Monday, 27 May 2013

'Levain de campagne' bread - a random recipe

This months random recipe challenge from Dom at Belleau Kitchen is all about bread and I just had to join in as I have been trying very hard to improve my bread making and if you follow this blog you will have seen some of my recent efforts.

The challenge this month is to choose a recipe from a book with breads in it...I only have two books and so it was in a bit of a 'dip dish dash...my blue sash...' fashion that I chose 'How to make bread' by Emmanuel Hadjiandreou. I bought this book fairly recently as it was recommended to me by Vivien Lloyd, not only an expert in preserves but a keen and skilled bread maker...I know I have eaten her amazing home made breads!

A quick flick through the book and I opened a page at this recipe for 'Levain de campagne', this is described as a French country sourdough loaf. There are several sourdough recipes in this book as one of the chapters is completely given over to sourdough breads; this covers white sourdough, wholegrain sourdough, grissini, polenta sourdough, tomato, beetroot, spiced cheese and herb, potato, fig, walnut and anise sourdoughs, hazelnut and currant, chocolate and currant, caraway rye sourdoughs. Every loaf looks outstanding!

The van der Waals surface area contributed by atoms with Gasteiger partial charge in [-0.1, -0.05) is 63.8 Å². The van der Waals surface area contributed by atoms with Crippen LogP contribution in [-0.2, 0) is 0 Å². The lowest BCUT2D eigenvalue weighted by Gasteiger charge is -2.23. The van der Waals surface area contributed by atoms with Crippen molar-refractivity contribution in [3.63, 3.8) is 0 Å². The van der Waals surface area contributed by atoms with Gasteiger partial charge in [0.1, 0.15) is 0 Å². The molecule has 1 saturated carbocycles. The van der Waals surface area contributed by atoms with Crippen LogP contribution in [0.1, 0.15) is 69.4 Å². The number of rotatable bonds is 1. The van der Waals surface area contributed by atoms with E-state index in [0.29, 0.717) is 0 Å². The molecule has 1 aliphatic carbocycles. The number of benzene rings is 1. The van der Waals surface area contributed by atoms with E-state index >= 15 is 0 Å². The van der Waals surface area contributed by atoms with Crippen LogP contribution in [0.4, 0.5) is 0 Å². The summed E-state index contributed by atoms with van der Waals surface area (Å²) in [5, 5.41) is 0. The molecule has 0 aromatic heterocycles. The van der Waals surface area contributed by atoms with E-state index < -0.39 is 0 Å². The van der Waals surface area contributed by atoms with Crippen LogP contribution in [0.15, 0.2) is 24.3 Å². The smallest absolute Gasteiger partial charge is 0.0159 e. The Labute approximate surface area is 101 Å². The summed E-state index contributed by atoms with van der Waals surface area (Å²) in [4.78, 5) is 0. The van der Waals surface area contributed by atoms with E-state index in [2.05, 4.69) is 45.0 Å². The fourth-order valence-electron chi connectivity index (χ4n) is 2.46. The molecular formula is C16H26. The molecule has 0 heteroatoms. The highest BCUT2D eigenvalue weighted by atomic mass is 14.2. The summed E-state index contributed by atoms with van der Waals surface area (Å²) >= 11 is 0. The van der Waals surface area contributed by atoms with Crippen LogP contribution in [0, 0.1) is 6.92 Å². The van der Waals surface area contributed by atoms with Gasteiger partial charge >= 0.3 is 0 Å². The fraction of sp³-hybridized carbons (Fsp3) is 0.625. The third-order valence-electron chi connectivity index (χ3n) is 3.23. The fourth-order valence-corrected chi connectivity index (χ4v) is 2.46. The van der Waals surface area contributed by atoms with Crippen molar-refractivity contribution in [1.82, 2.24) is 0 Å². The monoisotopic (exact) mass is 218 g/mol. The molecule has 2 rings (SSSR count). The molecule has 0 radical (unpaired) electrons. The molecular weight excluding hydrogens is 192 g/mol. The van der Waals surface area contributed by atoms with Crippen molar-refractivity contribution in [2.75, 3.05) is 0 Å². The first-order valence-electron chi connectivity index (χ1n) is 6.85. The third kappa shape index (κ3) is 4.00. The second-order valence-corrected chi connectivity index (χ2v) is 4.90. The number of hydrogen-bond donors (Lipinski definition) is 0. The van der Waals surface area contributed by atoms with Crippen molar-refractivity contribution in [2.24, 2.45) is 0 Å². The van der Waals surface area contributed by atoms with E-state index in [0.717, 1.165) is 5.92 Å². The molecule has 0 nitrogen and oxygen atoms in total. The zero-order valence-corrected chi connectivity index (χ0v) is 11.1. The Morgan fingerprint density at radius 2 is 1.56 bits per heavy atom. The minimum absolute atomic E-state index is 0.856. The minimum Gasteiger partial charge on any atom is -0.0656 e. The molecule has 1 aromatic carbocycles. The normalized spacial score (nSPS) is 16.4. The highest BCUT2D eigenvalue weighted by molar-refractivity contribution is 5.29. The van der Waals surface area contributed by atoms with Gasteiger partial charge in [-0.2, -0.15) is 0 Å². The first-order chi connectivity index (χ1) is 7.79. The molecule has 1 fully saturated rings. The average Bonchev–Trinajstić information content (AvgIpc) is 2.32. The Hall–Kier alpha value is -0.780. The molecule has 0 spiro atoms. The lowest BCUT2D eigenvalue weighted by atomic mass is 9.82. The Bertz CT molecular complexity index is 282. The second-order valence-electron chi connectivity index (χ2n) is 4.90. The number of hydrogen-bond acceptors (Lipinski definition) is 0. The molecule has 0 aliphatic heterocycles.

Luckily I had some sourdough starter on the go, I have been nurturing the thing for weeks now and have attempted a couple of recipes using it but with varying success. My sourdough starter was made using rye flour this recipe called for a white starter but I took the risk.

This was definitely the best sourdough loaf I have made so far. The flavour was amazing and it had a lovely sweetened taste from the addition of the rye flour in the recipe. I am not sure the texture of my loaf is as light and airy as it should be, though it did look just like the finished loaf in the book.